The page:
Readings each Sunday Vanderbilt lectionary library and Textweek

John 13: 31-35 ; Revelation 21: 1-16 ; Psalm 148 ; Acts 11: 1-18

Fifth Sunday of Easter 24 April 2016pdf
Fifth Sunday of Easter 24 April 2016 mp3

Easter 5C April 24 2016 Textweek

In my reflections this week I have been exploring the language used in Divine communication, the poem “Nuclear” by R.S. Thomas is a great place to start.

Nuclear

It's not that he can't speak;
who created languages
but God? Nor that he won't;
to say that is to imply
malice. It is just that
he doesn't, or does so at times
when we are not listening, in
ways we have yet to recognise
as speech. We call him the dumb
God with an effrontery beyond
pardon. Whose silence so eloquent
as his? What word so explosive
as that one Palestinian
word with the endlessness of its fall-out?
R.S. Thomas

“Praise the Lord”

the psalmist tells us. I wonder how those words land for you, perhaps like me those words may have been dulled and their power diminished because of their over use. I expect you have heard statements like, “Praise the Lord for my parking bay, or Praise the Lord, for me being first in the queue, or Praise the Lord, for the sunshine on my party”, and the my, my, me, me list goes on. The psalmist points us in the opposite direction. The praise in the psalm is a firmly focused movement away from us…. It is a looking toward God, toward the Divine creation that surrounds us;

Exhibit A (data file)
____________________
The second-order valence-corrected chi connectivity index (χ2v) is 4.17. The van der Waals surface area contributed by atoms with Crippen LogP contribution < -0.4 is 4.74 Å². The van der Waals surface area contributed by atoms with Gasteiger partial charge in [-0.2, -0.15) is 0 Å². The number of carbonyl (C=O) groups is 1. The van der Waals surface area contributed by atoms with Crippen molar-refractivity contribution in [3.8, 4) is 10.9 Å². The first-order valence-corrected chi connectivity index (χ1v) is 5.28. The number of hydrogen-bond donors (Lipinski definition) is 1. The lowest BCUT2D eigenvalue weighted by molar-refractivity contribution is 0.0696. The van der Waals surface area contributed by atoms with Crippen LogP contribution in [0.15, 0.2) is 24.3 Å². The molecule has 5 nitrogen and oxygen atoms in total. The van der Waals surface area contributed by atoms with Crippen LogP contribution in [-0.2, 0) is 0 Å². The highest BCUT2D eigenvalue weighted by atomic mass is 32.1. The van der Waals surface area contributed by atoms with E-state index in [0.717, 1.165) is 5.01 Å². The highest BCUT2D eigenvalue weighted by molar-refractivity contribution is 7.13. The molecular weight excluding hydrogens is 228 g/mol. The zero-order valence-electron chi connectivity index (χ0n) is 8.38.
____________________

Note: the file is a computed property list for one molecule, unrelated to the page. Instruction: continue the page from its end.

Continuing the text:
Praise the Lord from heaven. Praise him, all his angels. Praise him, sun and moon. Praise him, in the highest heavens.
Praise the Lord from the earth. Praise him, hills and mountains.
Praise him, kings and all peoples; young women and young men, old people and children too.
Let us and all creation, Praise the Lord!

Are you a dreamer? Have you ever experienced a truly powerful visual picture in a dream? Dreams have the capacity to reveal to us, from our deepest sub consciousness, truths which we would probably overlook or ignore in our normal day to day consciousness. Today we have heard two dreams, they are very different, however each is full of beautiful yet powerful imagery as told by the dreamer, they are a gift for others to explore……As theological reflections the dreams can serve as images for us of possibilities and places where we might encounter the Divine.